As for D&D moving into science fiction without lasers people have mentioned Barrier Peaks and I'd add to that the sheer reproducible and consistent nature of D&D magic with no backlash is a science fiction thing. But that line was crossed with a vengeance with 3.0 in 2000 definitively putting the enchantment of reliable magic items under the control of the players. 3.0 wasn't just trying to be science fiction but hard science fiction, ensuring that almost everything was a feat or a spell-like ability. 4e and following it 5e walked that back. This isn't trying to shut the barn door after the horse has bolted. The horses have not only bolted, but bolted long ago some of them have grandchildren.

Yes. Cat people with laser tails for the more grounded/historical win!
It's a win in that by not pretending to be historical, it's not perpetuating an untruth.
In all seriousness, there were medieval arms and armor.
There was a vast mishmash of arms and armour from a wide range of periods and locations, as well as things, like studded leather armour, than never existed.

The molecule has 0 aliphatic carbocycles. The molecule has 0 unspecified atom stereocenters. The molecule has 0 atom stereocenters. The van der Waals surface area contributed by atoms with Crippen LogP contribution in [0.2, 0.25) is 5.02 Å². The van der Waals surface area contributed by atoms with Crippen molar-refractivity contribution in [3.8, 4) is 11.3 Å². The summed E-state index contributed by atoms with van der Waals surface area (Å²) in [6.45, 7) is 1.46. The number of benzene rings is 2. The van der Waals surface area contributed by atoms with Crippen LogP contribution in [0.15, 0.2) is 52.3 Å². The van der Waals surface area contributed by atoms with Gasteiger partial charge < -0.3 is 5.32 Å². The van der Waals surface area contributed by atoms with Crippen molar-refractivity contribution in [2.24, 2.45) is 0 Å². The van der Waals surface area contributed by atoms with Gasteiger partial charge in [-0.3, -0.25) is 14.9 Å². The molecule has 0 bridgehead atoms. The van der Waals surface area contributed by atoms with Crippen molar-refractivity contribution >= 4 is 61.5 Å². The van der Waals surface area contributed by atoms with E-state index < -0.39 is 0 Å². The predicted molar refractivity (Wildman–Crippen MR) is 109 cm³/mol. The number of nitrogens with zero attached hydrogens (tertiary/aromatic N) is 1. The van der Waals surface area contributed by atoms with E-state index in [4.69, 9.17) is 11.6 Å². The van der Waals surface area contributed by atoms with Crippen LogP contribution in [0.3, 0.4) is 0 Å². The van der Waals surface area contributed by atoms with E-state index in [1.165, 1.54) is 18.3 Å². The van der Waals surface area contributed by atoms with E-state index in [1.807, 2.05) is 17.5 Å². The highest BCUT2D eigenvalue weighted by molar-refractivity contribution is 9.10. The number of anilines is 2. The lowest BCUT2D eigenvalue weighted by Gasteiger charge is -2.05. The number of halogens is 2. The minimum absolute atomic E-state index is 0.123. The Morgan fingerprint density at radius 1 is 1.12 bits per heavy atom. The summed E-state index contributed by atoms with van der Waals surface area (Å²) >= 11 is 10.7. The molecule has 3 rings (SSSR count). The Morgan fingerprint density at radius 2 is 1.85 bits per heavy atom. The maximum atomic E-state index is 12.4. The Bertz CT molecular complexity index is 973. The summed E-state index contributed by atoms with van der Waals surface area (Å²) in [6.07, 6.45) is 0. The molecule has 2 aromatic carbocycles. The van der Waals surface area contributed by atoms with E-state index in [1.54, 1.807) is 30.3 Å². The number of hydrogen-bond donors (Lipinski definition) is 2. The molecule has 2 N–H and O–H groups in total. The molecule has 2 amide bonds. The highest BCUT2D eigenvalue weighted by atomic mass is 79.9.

I am not advocating for “knights in shining armor” per se.
Shining armour was a thing. But it was sports equipment.
It’s a taste thing—-so ymmv but I don’t find the newer art direction to be to my liking.
It's also a fashion thing. D&D is subject to cultural changes, just like everything else.
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What bugs me with this sort of thing is when the worldbuilding implications aren't taken into account. All the magitech is very fine, but tech is tech - is this tech that the PCs can use, or learn, or make themselves,
In the case of the Everburning Torches and Arcane Locks, very explicitly yes they are standard spells. In the case of anti-magic fields they can definitely use it but there can't make them themselves. I'm fairly sure it's easy for the PCs to throw together an amplify spell. It's only the map that's the problem - and the PCs can not only use that they are given it.
or is it just lazy arbitrary 'it's magic!' handwaving? If the whole thing was put together by wizards using the magic item creation and spell permanency rules, who were these wizards and why did they devote such a horrifying amount of their time and energy into making something like this?